Review: What do they have in Hitchcock’s America?

Review: Murray Pomerance,  Alfred Hitchcock’s America, Cambridge: Polity Press 2013

What do they have in Hitchcock’s America? They have the promise of open spaces, they have atomized lives framed by film-screen windows, they have innocents abroad and ambitious step jumpers at home, they have agrarian prophets and urban sophisticates sharing the small town paradise, they have ingenuity, humility, plucky courage and hidden faces, they have department stores and giants, they have Mount Rushmore and Bates Motel. All of these ingredients, and many more, are masterfully woven into this feast of a book.

During their discussion on the plotting of Secret Agent (1936), Hitchcock famously told François Truffaut:

“I said to myself, ‘what do they have in Switzerland?’ They have milk chocolate, they have the Alps, they have village dances, and they have lakes. All of these ingredients were woven into the picture” (Le Cinéma selon Hitchcock, 1966).

A superficial glance at some of his best remembered American films, with their postcard set-pieces (Sabotage’s climax at the Statue of Liberty, North by Northwest’s ending at Mount Rushmore), might suggest that he applied the same principle to American scenery. However, Murray Pomerance’s look at Hitchcock’s American body of work is far from a superficial glance.

Even if Hitchcock himself claimed to have used the “What do they have in Switzerland?” formula in many other films, basically as a template for box-office hits without ulterior implications, the truth seems to be more complicated, particularly when it comes to America. If Donald Spoto’s seminal biography (1991) unveiled how Hitchcock had placed very personal and deeply felt elements from his own life in films that audiences and critics alike regarded essentially as high budget pot-boilers, Pomerance’s study shows how his characteristically painstaking reconstruction of American landscapes, both geographic and human, goes considerably deeper than a mere picking of well-known highlights for a thrill-ride.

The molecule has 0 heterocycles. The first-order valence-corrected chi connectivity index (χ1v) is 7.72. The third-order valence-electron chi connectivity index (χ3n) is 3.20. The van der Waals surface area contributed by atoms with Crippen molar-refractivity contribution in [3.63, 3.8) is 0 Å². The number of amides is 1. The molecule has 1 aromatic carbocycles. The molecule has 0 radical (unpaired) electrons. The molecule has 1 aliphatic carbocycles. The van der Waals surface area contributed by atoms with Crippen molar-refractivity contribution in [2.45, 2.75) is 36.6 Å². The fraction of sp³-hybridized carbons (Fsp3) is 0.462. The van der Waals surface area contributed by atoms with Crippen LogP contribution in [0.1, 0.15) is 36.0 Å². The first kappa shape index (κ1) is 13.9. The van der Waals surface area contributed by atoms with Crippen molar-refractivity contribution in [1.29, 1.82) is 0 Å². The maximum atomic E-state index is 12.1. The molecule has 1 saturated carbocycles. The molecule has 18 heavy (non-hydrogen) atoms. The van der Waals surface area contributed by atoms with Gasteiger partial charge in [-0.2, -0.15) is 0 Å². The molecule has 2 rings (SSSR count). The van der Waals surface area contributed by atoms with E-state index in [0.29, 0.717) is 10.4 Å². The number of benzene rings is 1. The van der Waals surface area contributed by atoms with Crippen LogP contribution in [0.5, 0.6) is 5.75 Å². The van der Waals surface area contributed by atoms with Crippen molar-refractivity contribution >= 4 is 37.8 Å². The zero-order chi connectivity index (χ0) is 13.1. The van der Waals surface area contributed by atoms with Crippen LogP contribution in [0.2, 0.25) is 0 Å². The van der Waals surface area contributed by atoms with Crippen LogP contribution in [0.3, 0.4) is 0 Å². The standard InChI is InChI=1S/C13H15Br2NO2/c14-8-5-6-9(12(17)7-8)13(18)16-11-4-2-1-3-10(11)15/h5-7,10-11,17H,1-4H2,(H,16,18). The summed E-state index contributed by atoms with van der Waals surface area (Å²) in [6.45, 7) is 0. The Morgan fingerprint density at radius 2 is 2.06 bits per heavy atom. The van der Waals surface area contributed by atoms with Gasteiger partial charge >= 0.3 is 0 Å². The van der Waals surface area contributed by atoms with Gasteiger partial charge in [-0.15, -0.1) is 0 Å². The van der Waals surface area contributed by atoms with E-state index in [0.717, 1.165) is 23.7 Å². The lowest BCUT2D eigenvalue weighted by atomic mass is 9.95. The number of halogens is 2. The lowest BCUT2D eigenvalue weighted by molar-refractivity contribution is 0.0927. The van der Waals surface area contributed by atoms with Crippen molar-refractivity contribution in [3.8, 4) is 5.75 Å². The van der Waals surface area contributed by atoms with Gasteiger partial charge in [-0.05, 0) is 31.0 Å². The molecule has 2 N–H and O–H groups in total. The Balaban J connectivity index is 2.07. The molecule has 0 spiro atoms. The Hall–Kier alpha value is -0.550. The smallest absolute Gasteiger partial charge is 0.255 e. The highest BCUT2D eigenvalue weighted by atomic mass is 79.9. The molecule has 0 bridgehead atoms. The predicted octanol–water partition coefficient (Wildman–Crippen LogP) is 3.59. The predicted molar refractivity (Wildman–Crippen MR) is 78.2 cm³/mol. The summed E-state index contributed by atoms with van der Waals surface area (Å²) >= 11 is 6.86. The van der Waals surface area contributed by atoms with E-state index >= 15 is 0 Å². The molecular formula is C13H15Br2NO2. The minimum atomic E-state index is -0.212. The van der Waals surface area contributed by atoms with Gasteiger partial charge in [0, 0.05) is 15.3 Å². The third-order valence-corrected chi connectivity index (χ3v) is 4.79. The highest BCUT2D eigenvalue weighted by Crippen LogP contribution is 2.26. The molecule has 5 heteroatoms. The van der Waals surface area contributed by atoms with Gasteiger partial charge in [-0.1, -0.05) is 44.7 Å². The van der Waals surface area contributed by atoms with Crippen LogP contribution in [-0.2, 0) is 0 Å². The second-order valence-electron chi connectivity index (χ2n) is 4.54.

Hitchcock was not a documentarian: his unique approach to filmmaking was the opposite to the faithful recording of reality as it spontaneously unfolds (that is, assuming such faithful recording is possible). He meticulously arranged the figures and backgrounds in each frame and, disregarding coverage, shot precisely the pieces of film he needed in order to put together the story as he had conceived it in detailed storyboards. Hence, his films may not provide ‘objective’ snapshots of America as it evolved during the 20th Century, and we might well argue that lesser artists achieved, often unwittingly, that kind of living history record. But, for the same reason, what Hitchcock’s films provide is a series of richly layered portraits of America as that British immigrant, gifted with unparalleled talent and, among other things, a deeply ingrained sense of social class, perceived it. If we ignored everything about Hitchcock’s life and thought (and, as his conversations with Truffaut attest, sometimes he did his best to mislead us in that regard), we could still unmistakably identify his point of view, gaining a deeper and richer understanding of the aspects of reality on which it is specifically focused.

Of course, Pomerance is not the author to ignore anything about Hitchcock. He had already shown the depth of his knowledge and appreciation in An Eye for Hitchcock (2004), and included insightful Hitchcockian reflections in other books like The Horse Who Drank the Sky (2008). He will shortly publish a BFI monograph about one of the most misunderstood and underrated Hitchcock films, Marnie, presumably expanding on the suggestive interpretation he advanced in An Eye for Hitchcock.

In Alfred Hitchcock’s America he puts all that learning and insight to the task of illuminating the director’s vision of American society, because, as he writes, “Hitchcock is a storyteller, to be sure, but even more he is a visionary who reveals the social world through pertinent detail organized with exceptional cogency and cleanliness, that is, in an eloquent grammar”. Pomerance argues that Hitchcock’s peculiar perspective on America as an Englishman is not limited to, for example, playfully questioning the myth of social mobility: his attention to form (both cinematic and social) marks a stark contrast with American narrative (and existential) haste, which makes him an exceptionally perceptive observer of American social dynamics.

Alejandro Romero-Reche

University of Granada